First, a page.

Should an IPR petitioner be able to submit its first expert declaration during reply briefing? In Belden Inc. v. Berk-Tek LLC, the Federal Circuit affirmed the PTAB’s decision to allow a petitioner to do just that. According to the court, the PTAB did not abuse its discretion by allowing the declaration because the testimony fairly responded to points made by the patent owner’s expert and was not necessary for the petitioner’s prima facie case of obviousness (consistent with the requirements of 37 C.F.R. § 42.23(b) and guidance of the Patent Office Trial Practice Guide).

While the holding in Belden is narrow, the Federal Circuit suggested that the PTAB has considerable discretion to allow petitioners to provide expert declarations for the first time in reply briefing. Even where such a declaration contains material that should have been included in the petition, the PTAB is not required to exclude the entire declaration, though it retains the discretion to do so. The Federal Circuit further observed that the PTAB can consider new matter in a reply declaration so long as the patent owner is provided notice and a fair opportunity to respond. Such an opportunity to respond may include the patent owner’s ability to (1) cross-examine the expert and move to file observations, (2) move to exclude the declaration, (3) dispute the substance of the declaration at the hearing, and/or (4) move for permission to file an additional reply.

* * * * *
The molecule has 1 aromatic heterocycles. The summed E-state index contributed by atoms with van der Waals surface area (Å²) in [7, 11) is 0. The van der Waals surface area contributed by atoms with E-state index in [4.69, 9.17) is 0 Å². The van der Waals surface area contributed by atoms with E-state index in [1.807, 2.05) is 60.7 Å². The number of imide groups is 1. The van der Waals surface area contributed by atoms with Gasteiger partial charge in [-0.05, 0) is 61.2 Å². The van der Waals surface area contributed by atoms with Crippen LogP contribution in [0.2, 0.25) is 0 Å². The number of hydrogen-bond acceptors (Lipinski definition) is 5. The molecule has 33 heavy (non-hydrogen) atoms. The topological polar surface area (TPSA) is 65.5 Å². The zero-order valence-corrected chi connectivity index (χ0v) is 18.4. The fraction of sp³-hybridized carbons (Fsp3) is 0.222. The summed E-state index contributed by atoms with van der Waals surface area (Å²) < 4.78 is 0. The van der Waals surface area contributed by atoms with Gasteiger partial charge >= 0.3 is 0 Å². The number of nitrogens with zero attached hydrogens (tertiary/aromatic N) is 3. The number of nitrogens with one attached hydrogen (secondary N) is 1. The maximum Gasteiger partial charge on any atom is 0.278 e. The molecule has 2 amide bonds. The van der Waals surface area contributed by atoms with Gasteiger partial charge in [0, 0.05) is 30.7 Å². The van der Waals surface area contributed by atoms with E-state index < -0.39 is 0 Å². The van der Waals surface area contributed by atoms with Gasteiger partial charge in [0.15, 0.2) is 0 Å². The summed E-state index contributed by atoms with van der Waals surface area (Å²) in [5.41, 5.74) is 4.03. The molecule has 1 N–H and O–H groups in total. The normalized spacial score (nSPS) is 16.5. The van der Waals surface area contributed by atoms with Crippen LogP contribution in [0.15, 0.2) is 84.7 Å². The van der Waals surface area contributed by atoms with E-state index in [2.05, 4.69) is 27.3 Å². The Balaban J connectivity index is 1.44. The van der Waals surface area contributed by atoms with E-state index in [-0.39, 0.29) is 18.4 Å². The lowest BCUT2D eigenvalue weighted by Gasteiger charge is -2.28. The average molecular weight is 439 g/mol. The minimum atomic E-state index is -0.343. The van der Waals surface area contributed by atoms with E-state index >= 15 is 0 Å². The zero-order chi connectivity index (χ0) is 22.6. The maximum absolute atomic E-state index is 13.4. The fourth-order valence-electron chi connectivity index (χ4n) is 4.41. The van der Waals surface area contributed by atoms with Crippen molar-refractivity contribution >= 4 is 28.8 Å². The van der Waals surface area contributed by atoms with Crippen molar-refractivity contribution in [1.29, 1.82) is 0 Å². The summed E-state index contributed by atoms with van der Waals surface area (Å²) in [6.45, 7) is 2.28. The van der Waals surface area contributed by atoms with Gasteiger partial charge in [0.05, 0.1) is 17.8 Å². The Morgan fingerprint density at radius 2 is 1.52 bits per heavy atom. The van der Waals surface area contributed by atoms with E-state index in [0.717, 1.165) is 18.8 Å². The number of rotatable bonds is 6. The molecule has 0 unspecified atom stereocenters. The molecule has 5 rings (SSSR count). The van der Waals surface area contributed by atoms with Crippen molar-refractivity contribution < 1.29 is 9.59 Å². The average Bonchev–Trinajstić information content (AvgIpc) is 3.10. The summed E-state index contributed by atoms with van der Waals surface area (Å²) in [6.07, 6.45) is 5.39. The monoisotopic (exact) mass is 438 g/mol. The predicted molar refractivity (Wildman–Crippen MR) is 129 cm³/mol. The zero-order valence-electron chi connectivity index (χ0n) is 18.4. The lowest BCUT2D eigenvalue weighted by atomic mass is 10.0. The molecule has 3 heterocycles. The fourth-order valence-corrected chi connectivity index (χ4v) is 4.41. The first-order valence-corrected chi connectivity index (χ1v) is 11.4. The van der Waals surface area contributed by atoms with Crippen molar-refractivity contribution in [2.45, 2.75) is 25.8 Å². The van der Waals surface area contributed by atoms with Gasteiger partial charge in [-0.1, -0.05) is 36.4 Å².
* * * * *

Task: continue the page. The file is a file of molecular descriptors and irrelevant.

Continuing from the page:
As a result of this decision, a petitioner should not be afraid to submit an expert declaration for the first time during reply briefing, as long as the declaration is tailored to refuting the patent owner’s responsive briefing and is not necessary to proving unpatentability. However, a petitioner should always file a complete case with its petition and should not plan on using a reply declaration to establish anything necessary to winning its case.  

A patent owner can still object to any new matter presented in a reply declaration, but should consider whether to substantively address the contested statements.